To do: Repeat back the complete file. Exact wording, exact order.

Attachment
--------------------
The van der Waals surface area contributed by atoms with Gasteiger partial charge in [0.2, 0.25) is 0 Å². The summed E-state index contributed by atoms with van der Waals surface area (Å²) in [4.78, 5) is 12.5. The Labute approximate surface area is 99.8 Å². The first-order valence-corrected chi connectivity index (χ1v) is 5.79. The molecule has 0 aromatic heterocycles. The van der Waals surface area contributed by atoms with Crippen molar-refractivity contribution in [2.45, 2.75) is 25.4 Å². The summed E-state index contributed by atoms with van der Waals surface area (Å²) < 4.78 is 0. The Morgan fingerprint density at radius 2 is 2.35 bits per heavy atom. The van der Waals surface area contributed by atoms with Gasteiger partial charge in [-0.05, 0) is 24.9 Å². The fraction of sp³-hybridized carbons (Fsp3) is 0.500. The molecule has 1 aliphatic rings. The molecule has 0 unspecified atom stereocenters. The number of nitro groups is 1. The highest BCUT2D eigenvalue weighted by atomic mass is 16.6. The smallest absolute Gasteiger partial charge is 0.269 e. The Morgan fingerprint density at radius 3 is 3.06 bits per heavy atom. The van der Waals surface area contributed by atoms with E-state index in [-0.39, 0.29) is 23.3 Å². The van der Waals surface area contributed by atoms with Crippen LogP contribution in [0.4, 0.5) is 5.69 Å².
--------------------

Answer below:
The van der Waals surface area contributed by atoms with Gasteiger partial charge in [0.2, 0.25) is 0 Å². The summed E-state index contributed by atoms with van der Waals surface area (Å²) in [4.78, 5) is 12.5. The Labute approximate surface area is 99.8 Å². The first-order valence-corrected chi connectivity index (χ1v) is 5.79. The molecule has 0 aromatic heterocycles. The van der Waals surface area contributed by atoms with Crippen molar-refractivity contribution in [2.45, 2.75) is 25.4 Å². The summed E-state index contributed by atoms with van der Waals surface area (Å²) < 4.78 is 0. The Morgan fingerprint density at radius 2 is 2.35 bits per heavy atom. The van der Waals surface area contributed by atoms with Gasteiger partial charge in [-0.05, 0) is 24.9 Å². The fraction of sp³-hybridized carbons (Fsp3) is 0.500. The molecule has 1 aliphatic rings. The molecule has 0 unspecified atom stereocenters. The number of nitro groups is 1. The highest BCUT2D eigenvalue weighted by atomic mass is 16.6. The smallest absolute Gasteiger partial charge is 0.269 e. The Morgan fingerprint density at radius 3 is 3.06 bits per heavy atom. The van der Waals surface area contributed by atoms with E-state index in [-0.39, 0.29) is 23.3 Å². The van der Waals surface area contributed by atoms with Crippen LogP contribution in [0.4, 0.5) is 5.69 Å².